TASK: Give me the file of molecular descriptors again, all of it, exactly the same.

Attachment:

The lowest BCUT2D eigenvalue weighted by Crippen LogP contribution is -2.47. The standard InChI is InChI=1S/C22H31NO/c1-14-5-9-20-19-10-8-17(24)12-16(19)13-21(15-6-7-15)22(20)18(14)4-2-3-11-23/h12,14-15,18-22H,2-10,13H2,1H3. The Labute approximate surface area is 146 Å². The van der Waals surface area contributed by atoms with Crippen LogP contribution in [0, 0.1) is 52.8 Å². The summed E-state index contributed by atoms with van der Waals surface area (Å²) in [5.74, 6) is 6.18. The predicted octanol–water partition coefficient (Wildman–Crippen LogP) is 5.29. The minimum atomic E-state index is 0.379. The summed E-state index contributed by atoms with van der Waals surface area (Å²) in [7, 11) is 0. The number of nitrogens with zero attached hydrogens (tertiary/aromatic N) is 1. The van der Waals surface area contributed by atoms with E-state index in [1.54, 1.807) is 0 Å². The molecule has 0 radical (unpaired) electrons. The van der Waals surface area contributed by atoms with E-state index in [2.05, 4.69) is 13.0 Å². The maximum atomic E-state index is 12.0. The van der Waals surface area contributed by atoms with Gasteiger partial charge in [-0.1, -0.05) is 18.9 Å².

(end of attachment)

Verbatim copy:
The lowest BCUT2D eigenvalue weighted by Crippen LogP contribution is -2.47. The standard InChI is InChI=1S/C22H31NO/c1-14-5-9-20-19-10-8-17(24)12-16(19)13-21(15-6-7-15)22(20)18(14)4-2-3-11-23/h12,14-15,18-22H,2-10,13H2,1H3. The Labute approximate surface area is 146 Å². The van der Waals surface area contributed by atoms with Crippen LogP contribution in [0, 0.1) is 52.8 Å². The summed E-state index contributed by atoms with van der Waals surface area (Å²) in [5.74, 6) is 6.18. The predicted octanol–water partition coefficient (Wildman–Crippen LogP) is 5.29. The minimum atomic E-state index is 0.379. The summed E-state index contributed by atoms with van der Waals surface area (Å²) in [7, 11) is 0. The number of nitrogens with zero attached hydrogens (tertiary/aromatic N) is 1. The van der Waals surface area contributed by atoms with E-state index in [1.54, 1.807) is 0 Å². The molecule has 0 radical (unpaired) electrons. The van der Waals surface area contributed by atoms with E-state index in [2.05, 4.69) is 13.0 Å². The maximum atomic E-state index is 12.0. The van der Waals surface area contributed by atoms with Gasteiger partial charge in [-0.1, -0.05) is 18.9 Å².